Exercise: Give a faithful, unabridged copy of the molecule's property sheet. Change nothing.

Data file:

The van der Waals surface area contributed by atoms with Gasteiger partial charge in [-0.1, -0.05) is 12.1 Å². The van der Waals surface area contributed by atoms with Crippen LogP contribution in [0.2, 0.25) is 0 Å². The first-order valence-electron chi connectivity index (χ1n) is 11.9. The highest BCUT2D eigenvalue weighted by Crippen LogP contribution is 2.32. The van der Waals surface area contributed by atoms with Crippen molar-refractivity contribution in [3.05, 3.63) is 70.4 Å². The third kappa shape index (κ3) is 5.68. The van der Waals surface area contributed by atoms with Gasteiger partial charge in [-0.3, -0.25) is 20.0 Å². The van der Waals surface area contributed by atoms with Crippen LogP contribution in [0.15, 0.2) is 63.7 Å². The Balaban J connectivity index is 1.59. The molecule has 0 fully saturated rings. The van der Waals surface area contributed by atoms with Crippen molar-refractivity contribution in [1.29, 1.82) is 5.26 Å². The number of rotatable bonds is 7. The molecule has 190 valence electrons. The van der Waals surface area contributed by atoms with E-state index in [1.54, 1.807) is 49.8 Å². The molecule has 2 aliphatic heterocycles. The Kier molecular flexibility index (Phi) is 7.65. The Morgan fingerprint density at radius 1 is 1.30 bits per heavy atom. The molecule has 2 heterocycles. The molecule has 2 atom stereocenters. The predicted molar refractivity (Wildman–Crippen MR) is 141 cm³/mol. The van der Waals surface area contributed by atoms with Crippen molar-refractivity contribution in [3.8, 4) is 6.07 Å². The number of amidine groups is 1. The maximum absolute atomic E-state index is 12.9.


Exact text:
The van der Waals surface area contributed by atoms with Gasteiger partial charge in [-0.1, -0.05) is 12.1 Å². The van der Waals surface area contributed by atoms with Crippen LogP contribution in [0.2, 0.25) is 0 Å². The first-order valence-electron chi connectivity index (χ1n) is 11.9. The highest BCUT2D eigenvalue weighted by Crippen LogP contribution is 2.32. The van der Waals surface area contributed by atoms with Crippen molar-refractivity contribution in [3.05, 3.63) is 70.4 Å². The third kappa shape index (κ3) is 5.68. The van der Waals surface area contributed by atoms with Gasteiger partial charge in [-0.3, -0.25) is 20.0 Å². The van der Waals surface area contributed by atoms with Crippen LogP contribution in [0.15, 0.2) is 63.7 Å². The Balaban J connectivity index is 1.59. The molecule has 0 fully saturated rings. The van der Waals surface area contributed by atoms with Crippen molar-refractivity contribution in [1.29, 1.82) is 5.26 Å². The number of rotatable bonds is 7. The molecule has 190 valence electrons. The van der Waals surface area contributed by atoms with E-state index in [1.54, 1.807) is 49.8 Å². The molecule has 2 aliphatic heterocycles. The Kier molecular flexibility index (Phi) is 7.65. The Morgan fingerprint density at radius 1 is 1.30 bits per heavy atom. The molecule has 2 heterocycles. The molecule has 2 atom stereocenters. The predicted molar refractivity (Wildman–Crippen MR) is 141 cm³/mol. The van der Waals surface area contributed by atoms with Crippen molar-refractivity contribution in [3.8, 4) is 6.07 Å². The number of amidine groups is 1. The maximum absolute atomic E-state index is 12.9.